Worldwide impact of Indian cotton export ban – Special report
07 May '10
7 min read
In the month of April, the Government of India, on pressure from the stake holders in the textile value-chain imposed a ban on fresh registrations of cotton export contracts, with the Office of the Textile Commissioner in Mumbai along with which it also imposed a punitive export duty of Rs 2,500 per ton, thereafter.
The repercussion of this decision to ban as well as impose export duty was felt across in most of the textile sectors in countries which imported cotton in large volumes from India, like China, Bangladesh, Vietnam and Pakistan. In fact, India was turning out to be the biggest exporter of cotton to China in 2010, and in the process had replaced the US from the pedestal.
Fibre2fashion in its quest to bring up to date information to its readers undertook a survey in each of the countries which imported from India, along with those countries which exported cotton from their shores like the US and Egypt, to understand the impact of the decision taken by India to ban exports of cotton. For cotton importing countries it created a totally negative impact, while cotton exporting countries could not conceal their joy. Read further to know the reasons.
First considering the impact of the decision in India itself, the immediate impact was felt on prices of cotton. Prices of raw cotton of Shankar-6 variety grown in Gujarat, which is also one of the biggest cotton exporting state in India fell by Rs 2,000 per candy (1 candy=356 kg), which was the ultimate aim of the government and in one stroke the government was able to control the flare-up in prices, a decision which was lauded by the spinning and apparel export sector, but came under fire from farmers, ginners and cotton exporters.
However cotton bodies and farmers have not taken this decision lightly. Recently ginners had given a call for strike which they pulled off at the last moment, after they received assurances from the government. According to the Cotton Association of India, “Any change in the policy of allowing free and unhindered exports would prove detrimental to the reputation of the country as a reliable and continuous supplier of cotton”.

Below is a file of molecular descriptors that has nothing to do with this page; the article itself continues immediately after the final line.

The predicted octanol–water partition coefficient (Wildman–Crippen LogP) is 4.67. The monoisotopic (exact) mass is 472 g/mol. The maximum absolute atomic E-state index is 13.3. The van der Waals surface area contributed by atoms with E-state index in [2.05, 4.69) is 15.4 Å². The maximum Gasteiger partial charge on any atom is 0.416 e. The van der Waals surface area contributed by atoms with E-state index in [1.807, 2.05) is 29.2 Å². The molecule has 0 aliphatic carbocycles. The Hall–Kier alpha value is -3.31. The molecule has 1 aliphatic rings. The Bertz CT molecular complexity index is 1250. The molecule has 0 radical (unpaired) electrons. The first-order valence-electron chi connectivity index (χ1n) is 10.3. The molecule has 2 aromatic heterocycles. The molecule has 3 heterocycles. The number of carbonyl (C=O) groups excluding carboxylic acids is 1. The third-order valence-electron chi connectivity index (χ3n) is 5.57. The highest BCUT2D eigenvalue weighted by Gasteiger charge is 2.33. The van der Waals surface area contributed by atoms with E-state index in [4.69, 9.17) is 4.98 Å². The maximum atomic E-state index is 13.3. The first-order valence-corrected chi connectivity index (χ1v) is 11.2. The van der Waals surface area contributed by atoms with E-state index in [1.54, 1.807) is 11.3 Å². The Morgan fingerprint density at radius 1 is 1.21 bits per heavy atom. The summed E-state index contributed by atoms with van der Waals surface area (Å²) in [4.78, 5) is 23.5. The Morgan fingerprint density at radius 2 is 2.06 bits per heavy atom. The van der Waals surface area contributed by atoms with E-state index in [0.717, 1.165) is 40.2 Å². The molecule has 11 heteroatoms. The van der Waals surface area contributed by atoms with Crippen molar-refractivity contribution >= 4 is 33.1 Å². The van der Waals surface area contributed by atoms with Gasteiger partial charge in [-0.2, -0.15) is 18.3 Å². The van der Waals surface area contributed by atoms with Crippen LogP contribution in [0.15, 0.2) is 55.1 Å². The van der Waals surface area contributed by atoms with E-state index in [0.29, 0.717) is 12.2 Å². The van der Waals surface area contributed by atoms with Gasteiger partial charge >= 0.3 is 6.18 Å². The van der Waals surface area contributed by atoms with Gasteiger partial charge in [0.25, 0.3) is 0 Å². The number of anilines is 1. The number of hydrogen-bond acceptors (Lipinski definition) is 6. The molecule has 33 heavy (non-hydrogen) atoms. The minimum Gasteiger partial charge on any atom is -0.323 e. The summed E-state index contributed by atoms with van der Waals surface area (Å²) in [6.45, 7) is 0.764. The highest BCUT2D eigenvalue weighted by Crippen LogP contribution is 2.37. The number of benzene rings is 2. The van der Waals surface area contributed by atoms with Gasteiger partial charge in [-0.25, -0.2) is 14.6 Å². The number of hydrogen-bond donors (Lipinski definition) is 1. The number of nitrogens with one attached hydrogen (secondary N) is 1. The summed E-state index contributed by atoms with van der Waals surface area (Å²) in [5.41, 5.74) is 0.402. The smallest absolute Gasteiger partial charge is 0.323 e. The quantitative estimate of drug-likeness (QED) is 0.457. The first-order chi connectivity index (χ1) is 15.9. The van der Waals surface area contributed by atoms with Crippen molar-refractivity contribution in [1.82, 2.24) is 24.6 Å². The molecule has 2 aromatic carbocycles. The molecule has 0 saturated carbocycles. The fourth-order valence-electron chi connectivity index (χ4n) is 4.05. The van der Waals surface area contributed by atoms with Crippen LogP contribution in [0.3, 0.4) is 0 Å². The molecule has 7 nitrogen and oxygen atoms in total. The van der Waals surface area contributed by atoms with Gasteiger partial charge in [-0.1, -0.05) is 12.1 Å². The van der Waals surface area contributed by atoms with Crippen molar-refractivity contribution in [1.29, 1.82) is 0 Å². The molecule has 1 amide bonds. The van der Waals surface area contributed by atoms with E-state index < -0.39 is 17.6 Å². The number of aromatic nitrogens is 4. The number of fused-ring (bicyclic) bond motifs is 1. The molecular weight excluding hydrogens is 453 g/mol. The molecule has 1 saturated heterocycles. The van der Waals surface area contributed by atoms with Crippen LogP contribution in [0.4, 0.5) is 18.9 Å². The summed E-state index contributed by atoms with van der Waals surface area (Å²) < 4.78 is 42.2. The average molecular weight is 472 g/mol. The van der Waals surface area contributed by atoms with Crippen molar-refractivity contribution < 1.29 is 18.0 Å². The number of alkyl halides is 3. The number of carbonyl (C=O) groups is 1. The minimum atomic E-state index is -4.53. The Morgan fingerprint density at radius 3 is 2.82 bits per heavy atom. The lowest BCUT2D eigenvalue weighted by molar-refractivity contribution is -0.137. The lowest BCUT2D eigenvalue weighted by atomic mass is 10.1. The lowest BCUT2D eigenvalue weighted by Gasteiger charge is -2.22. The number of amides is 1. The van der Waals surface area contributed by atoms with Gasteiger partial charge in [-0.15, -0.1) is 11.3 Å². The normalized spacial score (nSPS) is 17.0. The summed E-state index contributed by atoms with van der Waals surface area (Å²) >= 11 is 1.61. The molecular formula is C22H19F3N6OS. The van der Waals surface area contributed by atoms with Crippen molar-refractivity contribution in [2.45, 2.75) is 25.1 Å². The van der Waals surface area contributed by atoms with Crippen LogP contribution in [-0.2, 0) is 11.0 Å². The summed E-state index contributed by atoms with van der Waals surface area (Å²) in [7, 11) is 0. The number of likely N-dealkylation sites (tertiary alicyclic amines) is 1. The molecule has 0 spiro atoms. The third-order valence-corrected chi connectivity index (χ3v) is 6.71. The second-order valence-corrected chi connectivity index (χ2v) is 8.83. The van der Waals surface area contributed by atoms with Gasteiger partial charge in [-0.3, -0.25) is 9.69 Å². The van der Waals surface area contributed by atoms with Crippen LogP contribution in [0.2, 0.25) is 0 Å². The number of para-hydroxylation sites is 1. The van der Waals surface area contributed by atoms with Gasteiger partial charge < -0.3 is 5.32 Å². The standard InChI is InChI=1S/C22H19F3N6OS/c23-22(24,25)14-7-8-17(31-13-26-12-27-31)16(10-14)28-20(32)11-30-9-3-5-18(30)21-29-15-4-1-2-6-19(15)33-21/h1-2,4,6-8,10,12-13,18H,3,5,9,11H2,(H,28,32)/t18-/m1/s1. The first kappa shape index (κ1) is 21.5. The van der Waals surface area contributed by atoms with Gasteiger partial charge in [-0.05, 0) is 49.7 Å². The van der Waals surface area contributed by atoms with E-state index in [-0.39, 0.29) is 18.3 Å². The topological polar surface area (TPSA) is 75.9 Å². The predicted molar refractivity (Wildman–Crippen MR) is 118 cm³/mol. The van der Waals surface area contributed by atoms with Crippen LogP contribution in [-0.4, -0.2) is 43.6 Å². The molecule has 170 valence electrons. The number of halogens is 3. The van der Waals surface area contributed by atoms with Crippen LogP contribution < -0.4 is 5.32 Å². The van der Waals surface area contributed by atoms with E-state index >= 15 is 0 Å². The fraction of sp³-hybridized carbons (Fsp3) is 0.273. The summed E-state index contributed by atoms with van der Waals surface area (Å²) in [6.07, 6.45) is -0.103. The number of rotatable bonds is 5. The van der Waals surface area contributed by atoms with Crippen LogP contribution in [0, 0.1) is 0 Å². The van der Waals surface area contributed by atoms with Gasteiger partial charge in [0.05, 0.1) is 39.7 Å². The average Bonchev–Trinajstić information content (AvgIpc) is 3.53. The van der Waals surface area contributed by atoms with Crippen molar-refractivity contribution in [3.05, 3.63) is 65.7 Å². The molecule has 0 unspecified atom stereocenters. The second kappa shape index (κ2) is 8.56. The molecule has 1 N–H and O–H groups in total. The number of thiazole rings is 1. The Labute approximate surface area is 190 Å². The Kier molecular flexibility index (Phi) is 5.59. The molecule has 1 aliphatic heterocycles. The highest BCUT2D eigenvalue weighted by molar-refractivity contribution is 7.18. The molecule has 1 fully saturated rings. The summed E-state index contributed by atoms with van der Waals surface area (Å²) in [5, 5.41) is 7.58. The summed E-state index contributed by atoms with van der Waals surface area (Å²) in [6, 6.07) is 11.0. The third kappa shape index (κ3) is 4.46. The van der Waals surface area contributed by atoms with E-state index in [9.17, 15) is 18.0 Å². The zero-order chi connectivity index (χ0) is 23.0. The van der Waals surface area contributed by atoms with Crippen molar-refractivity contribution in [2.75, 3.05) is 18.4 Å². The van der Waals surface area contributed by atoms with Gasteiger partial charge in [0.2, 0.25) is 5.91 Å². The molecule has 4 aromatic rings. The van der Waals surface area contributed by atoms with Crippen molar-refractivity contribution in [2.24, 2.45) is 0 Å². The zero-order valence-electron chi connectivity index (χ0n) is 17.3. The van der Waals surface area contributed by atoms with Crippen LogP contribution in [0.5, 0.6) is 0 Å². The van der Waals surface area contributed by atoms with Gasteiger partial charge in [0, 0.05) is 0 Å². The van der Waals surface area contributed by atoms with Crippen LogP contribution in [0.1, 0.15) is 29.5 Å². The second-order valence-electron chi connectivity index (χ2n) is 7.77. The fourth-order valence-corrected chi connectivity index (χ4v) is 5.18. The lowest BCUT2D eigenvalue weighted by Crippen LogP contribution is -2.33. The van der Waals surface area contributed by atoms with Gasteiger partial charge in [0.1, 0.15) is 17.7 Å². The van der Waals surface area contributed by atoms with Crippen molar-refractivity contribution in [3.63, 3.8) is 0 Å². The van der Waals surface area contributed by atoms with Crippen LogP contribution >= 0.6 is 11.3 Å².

The impact on the Pakistan textile sector is expected to be more. According to the All Pakistan Textile Mills Association (APTMA) a few textile mills hold stocks of two to three months, while the majority have stocks which will last them just around 30-40 days, after which the situation will become dire and possibilities of cotton prices increasing in global markets, post the Indian decision, in the near future are also potent, which could put the survival of the spinning units in a jeopardy.
Considering that China is the biggest cotton importer in the world and India was turning out to be the biggest supplier of cotton in 2010, the impact of this decision will be compelling. The State-owned, Assets Supervision and Administration Commission said that, China, the world's largest cotton consumer faces an imminent cotton shortage after India halted exports and demand climbed.